Saturday, March 26, 2016
Ryan Adams - Ryan Adams
There’s an upside to all of this, though, and it’s that, for the first time in a long time, the release of a new Ryan Adams album genuinely feels like an event. Adams knows it too. He knows that he’s been sitting on material that the younger version of himself would have surely fired off to his fans—a Glyn Johns acoustic record, for one—and he knows that this new record is the first one in ages that won’t get immediately disparaged because the guy who wrote it is too prolific. For those reasons, he’s decided to name his latest record (I don’t know which number this one officially counts as) Ryan Adams. A self-titled effort; a new beginning. And a fucking great place for this world-class songwriter to start on the next leg of his epic journey.
Ryan Adams is at once the most cohesive and consistent album that Adams has released in at least nine years. It doesn’t lag in the midsection like Ashes & Fire did, and it doesn’t feel like it was cobbled together from a long, fractious recording session like I always felt Easy Tiger did. Instead, it offers a sharp and steely portrait of where Adams is as he approaches 40. And from the sound of this album, he’s not in the best place. Ryan Adams is a stark, gloomy, and frustrated set of songs, starting with the earworm lead single, “Gimme Something Good,” and spitballing wildly and viciously from there.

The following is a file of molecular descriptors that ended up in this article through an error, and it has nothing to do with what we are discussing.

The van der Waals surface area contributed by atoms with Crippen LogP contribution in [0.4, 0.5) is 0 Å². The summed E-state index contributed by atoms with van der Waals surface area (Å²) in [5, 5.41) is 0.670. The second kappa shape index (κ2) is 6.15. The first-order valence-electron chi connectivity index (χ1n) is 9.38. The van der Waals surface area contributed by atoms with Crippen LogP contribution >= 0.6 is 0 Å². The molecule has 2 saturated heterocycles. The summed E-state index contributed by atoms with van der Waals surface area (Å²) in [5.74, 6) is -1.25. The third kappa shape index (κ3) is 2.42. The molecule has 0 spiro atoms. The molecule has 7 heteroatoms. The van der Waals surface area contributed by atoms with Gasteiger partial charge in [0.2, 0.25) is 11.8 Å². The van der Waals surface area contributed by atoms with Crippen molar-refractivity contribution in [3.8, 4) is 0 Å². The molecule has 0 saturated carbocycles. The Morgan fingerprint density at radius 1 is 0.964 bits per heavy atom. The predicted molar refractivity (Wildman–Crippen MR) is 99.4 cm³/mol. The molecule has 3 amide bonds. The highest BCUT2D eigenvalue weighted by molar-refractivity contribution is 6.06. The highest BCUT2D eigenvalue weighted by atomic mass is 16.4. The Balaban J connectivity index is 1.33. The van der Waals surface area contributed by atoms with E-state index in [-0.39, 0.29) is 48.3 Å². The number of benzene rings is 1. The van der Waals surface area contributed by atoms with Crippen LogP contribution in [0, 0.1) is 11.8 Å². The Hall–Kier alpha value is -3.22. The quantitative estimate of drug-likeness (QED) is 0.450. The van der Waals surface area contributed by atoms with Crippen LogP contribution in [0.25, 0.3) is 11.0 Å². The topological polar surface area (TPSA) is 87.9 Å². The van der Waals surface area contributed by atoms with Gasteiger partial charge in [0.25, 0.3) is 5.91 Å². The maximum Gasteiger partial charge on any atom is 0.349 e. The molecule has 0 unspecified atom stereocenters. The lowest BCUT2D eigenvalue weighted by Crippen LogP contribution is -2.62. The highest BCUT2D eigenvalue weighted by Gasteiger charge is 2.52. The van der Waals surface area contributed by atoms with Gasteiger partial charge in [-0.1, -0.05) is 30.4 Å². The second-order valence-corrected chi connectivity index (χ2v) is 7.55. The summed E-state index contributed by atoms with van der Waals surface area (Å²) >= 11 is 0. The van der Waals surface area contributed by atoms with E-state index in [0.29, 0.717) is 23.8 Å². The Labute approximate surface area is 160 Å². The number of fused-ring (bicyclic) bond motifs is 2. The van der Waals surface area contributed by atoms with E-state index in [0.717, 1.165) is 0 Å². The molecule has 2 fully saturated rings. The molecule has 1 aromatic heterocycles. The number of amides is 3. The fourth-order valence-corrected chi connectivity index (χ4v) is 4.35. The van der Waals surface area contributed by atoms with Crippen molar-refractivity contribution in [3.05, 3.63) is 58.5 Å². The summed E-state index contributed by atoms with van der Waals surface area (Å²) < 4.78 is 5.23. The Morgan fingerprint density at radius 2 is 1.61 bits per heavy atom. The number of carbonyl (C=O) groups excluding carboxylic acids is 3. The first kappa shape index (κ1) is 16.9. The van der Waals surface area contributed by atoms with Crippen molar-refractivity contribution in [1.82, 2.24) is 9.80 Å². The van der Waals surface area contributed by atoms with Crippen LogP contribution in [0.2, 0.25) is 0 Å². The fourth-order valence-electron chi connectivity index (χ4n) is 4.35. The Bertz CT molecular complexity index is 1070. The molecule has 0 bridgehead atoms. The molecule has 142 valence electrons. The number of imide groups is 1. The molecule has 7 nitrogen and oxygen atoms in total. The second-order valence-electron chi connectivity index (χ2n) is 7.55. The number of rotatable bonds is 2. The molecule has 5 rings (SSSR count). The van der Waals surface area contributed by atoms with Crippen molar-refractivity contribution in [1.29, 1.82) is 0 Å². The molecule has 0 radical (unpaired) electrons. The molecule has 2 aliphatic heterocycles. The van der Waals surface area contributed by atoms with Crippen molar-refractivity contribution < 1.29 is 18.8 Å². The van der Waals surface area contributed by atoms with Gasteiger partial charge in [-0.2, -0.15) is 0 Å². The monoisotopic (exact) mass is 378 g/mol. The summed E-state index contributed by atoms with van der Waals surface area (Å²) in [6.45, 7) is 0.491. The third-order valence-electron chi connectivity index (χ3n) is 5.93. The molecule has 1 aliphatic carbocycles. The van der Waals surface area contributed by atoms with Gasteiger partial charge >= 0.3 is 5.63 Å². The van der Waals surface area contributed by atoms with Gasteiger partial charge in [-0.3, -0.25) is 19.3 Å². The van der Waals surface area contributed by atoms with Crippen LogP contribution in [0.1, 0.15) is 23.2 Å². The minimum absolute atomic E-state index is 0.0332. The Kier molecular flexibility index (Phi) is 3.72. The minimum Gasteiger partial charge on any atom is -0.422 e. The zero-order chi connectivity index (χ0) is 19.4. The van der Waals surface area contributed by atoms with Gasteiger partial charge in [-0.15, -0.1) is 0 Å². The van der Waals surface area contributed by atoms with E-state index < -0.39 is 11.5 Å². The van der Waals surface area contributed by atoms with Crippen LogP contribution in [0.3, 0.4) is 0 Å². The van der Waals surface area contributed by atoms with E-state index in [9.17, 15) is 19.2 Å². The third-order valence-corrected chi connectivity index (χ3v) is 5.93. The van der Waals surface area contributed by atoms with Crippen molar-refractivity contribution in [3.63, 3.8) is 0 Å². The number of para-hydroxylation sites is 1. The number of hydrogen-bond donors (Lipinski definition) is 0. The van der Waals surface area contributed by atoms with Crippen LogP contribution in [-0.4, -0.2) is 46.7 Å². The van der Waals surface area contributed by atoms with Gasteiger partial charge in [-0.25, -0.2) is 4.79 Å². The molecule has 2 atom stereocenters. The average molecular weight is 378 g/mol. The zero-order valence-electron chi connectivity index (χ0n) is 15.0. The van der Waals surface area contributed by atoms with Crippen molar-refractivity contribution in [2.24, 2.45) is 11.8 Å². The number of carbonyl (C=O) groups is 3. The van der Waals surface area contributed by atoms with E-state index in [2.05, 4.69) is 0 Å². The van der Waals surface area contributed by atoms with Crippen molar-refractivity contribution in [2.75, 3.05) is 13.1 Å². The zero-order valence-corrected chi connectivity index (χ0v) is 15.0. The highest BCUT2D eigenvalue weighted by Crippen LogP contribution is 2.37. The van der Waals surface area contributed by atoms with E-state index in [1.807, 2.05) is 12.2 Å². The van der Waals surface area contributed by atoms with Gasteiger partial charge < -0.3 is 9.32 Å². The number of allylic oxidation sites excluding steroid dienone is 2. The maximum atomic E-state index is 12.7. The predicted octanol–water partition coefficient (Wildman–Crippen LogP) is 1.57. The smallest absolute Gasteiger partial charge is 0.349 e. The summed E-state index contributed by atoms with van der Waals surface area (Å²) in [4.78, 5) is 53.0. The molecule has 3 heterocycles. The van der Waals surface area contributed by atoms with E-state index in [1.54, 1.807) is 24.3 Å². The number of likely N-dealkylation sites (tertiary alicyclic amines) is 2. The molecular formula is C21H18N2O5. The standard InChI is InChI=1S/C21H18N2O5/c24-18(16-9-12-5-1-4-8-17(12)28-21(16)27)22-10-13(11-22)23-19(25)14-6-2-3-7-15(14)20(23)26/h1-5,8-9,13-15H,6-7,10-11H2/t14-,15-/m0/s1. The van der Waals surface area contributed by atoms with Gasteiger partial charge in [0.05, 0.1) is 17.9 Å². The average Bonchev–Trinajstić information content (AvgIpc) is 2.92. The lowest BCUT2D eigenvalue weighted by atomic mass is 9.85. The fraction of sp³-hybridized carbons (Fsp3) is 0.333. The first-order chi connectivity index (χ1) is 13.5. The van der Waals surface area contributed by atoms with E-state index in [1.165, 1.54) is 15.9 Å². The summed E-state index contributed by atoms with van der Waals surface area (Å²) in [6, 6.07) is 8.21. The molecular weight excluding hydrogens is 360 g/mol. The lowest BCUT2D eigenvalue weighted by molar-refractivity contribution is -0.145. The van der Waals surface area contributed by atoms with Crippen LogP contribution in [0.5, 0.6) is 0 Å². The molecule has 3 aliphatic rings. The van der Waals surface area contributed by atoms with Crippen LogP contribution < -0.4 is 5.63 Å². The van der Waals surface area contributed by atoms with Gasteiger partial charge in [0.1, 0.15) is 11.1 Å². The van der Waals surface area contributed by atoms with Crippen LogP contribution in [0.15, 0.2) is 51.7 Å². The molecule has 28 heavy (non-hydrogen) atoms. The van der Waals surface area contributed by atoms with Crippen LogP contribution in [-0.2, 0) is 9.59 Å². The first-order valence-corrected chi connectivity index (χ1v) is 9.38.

Part of the reason Adams hasn’t released anything in years is that he hasn’t been satisfied with the music he’s been writing. Rumor has it that he sunk something like 100 grand into that Glyn Johns record, and I know he was writing and recording with Butch Walker back in the summer of 2012. Undoubtedly, both of those sessions birthed plenty of material, so you can’t really say that Ryan Adams is suffering from writer's block. It is evident, however, from “Something Good,” that he’s reached a crossroads where he’s no longer sure that the music he’s writing is anything that anyone wants to hear. “I can’t talk, got nothing to say/It’s like there’s no tomorrow, barely yesterday,” he sings, before repeatedly begging some unknown entity to just give him “something good,” already. It’s a compelling start that shows Adams writing from a more personal place than I think we’ve heard in at least five years.